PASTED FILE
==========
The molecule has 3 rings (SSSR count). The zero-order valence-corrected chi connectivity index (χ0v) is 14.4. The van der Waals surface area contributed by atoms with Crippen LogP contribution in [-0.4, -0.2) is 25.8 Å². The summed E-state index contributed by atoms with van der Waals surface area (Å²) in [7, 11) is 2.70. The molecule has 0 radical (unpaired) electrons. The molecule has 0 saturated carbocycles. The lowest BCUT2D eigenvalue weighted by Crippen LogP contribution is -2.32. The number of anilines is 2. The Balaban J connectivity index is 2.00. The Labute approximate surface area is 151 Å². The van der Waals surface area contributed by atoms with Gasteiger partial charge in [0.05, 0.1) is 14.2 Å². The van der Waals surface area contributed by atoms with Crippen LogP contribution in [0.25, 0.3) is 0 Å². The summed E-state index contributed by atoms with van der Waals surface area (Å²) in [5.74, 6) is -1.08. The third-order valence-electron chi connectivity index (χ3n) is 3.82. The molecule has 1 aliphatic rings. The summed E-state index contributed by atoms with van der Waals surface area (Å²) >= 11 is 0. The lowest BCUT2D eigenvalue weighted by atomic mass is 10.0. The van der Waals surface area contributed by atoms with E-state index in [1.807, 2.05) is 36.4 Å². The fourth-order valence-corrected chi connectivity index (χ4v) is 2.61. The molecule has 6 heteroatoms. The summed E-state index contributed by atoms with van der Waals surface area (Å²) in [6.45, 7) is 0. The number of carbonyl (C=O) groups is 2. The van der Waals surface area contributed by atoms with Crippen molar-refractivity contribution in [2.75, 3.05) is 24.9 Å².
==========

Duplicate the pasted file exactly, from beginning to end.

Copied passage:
The molecule has 3 rings (SSSR count). The zero-order valence-corrected chi connectivity index (χ0v) is 14.4. The van der Waals surface area contributed by atoms with Crippen LogP contribution in [-0.4, -0.2) is 25.8 Å². The summed E-state index contributed by atoms with van der Waals surface area (Å²) in [7, 11) is 2.70. The molecule has 0 radical (unpaired) electrons. The molecule has 0 saturated carbocycles. The lowest BCUT2D eigenvalue weighted by Crippen LogP contribution is -2.32. The number of anilines is 2. The Balaban J connectivity index is 2.00. The Labute approximate surface area is 151 Å². The van der Waals surface area contributed by atoms with Gasteiger partial charge in [0.05, 0.1) is 14.2 Å². The van der Waals surface area contributed by atoms with Crippen LogP contribution in [0.25, 0.3) is 0 Å². The summed E-state index contributed by atoms with van der Waals surface area (Å²) in [5.74, 6) is -1.08. The third-order valence-electron chi connectivity index (χ3n) is 3.82. The molecule has 1 aliphatic rings. The summed E-state index contributed by atoms with van der Waals surface area (Å²) >= 11 is 0. The lowest BCUT2D eigenvalue weighted by atomic mass is 10.0. The van der Waals surface area contributed by atoms with E-state index in [1.807, 2.05) is 36.4 Å². The fourth-order valence-corrected chi connectivity index (χ4v) is 2.61. The molecule has 6 heteroatoms. The summed E-state index contributed by atoms with van der Waals surface area (Å²) in [6.45, 7) is 0. The number of carbonyl (C=O) groups is 2. The van der Waals surface area contributed by atoms with Crippen molar-refractivity contribution in [2.75, 3.05) is 24.9 Å².